With turkey eaten, it's time to shop
Posted November 22, 2012 9:54 p.m. EST
Updated November 23, 2012 10:11 a.m. EST
Cary, N.C. — Thousands of shoppers fresh off Thanksgiving meals hit stores across the Triangle Thursday night, hoping to take advantage of Black Friday deals that, in many cases, were available well before midnight.
According to a survey by the National Retail Federation, as many as 147 million people said they plan to shop during the busiest retail weekend of the year.
Twin sisters Darcy and Carissa Jones – who called themselves professional shoppers – were two of them.
Despite it still being Thanksgiving when they arrived at Crossroads Plaza in Cary, their Black Friday system's were in full swing, complete with a homemade bible of coupons and shopping strategy.
“We love it,” Darcy Jones said. “It’s my favorite day of the whole year."
Forget the night. Old Navy opened to restless holiday shoppers at 9 a.m. Thursday. Michael's waited until after the meal and welcomed shoppers at 4 p.m. Long lines formed at the Best Buy in Cary and other stores.
“There's no more Black Friday,” said Sarah Barringer. “It's Black Thursday now."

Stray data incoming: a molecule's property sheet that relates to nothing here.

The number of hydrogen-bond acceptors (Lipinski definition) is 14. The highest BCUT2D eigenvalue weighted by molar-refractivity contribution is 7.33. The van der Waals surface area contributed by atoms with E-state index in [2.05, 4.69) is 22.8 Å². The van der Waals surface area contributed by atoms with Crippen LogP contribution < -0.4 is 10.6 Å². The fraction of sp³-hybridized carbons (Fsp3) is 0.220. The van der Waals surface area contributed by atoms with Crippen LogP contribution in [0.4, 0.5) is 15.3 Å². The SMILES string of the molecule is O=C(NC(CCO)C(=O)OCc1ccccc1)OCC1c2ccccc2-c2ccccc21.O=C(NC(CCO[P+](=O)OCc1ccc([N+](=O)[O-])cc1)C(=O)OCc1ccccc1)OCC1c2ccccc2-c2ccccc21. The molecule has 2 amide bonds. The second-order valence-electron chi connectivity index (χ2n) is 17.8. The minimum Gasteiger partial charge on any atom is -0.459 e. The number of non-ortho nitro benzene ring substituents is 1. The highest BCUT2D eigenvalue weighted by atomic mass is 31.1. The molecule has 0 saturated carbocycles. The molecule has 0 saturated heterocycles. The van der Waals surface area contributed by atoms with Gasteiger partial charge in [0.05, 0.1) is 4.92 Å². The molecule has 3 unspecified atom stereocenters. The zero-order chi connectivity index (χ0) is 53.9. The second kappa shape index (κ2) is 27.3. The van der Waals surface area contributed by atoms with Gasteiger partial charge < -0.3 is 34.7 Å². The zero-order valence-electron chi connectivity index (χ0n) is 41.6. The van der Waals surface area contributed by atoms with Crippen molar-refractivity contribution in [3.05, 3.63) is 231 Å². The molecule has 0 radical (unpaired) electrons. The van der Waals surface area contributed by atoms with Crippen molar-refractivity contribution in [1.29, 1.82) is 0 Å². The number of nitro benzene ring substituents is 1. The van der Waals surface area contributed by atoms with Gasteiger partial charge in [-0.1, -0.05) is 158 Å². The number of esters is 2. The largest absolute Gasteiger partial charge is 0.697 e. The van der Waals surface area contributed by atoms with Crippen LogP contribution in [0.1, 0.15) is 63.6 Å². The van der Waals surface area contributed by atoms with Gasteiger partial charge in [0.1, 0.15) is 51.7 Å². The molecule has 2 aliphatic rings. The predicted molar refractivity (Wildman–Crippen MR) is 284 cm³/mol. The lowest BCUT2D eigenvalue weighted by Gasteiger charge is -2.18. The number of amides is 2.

Barringer and her mother, Lori, make the annual shopping a girl-time holiday tradition. But the shopping starts earlier and earlier.
“You’ve been working all day cooking, finally sit down for a nice meal, and then you’re ready to go,” Lori Barringer said.
The Jones sisters will hit a handful of stores before midnight and keep going.
“We'll be in line at Belks at 3 a.m. for the 250 gift cards,” Carissa said. “It's a big time. We've got it all planned out, step by step.”
For those in the Best Buy line, life is slower. First in line, Brian Roberts camped out since 7 p.m. Wednesday to get a cheap TV and video game when the doors open early Friday.
“We’ve been hanging out and met new friends,” he said.
When asked whether he was deliberately avoiding his family on Thanksgiving, Roberts said, “They avoid me. They went to Indiana.”
For the pros, earlier hours make it tougher to plan. And retailers run the risk of losing some of the allure of shopping tradition.
“If they opened earlier, there would be no suspense,” Sarah Barringer said. “That's what we like and that's why we stay up all night.”
At the Garner Best Buy, hundreds waited outside in the cold to be the first inside the store. It opened at midnight.
Gary Patterson, who ventured into the Black Friday crowds for the first time, snagged a new television for his daughter.
"It's something I'm not used to, but it's quite an experience," Patterson said. "It's invigorating."
Yolanda Ratliff missed out on the flat screen television she came for, but she didn't leave empty-handed.
"When this one went on sale, instead of getting it for $300, I got it for $48," she said. "I feel wonderful."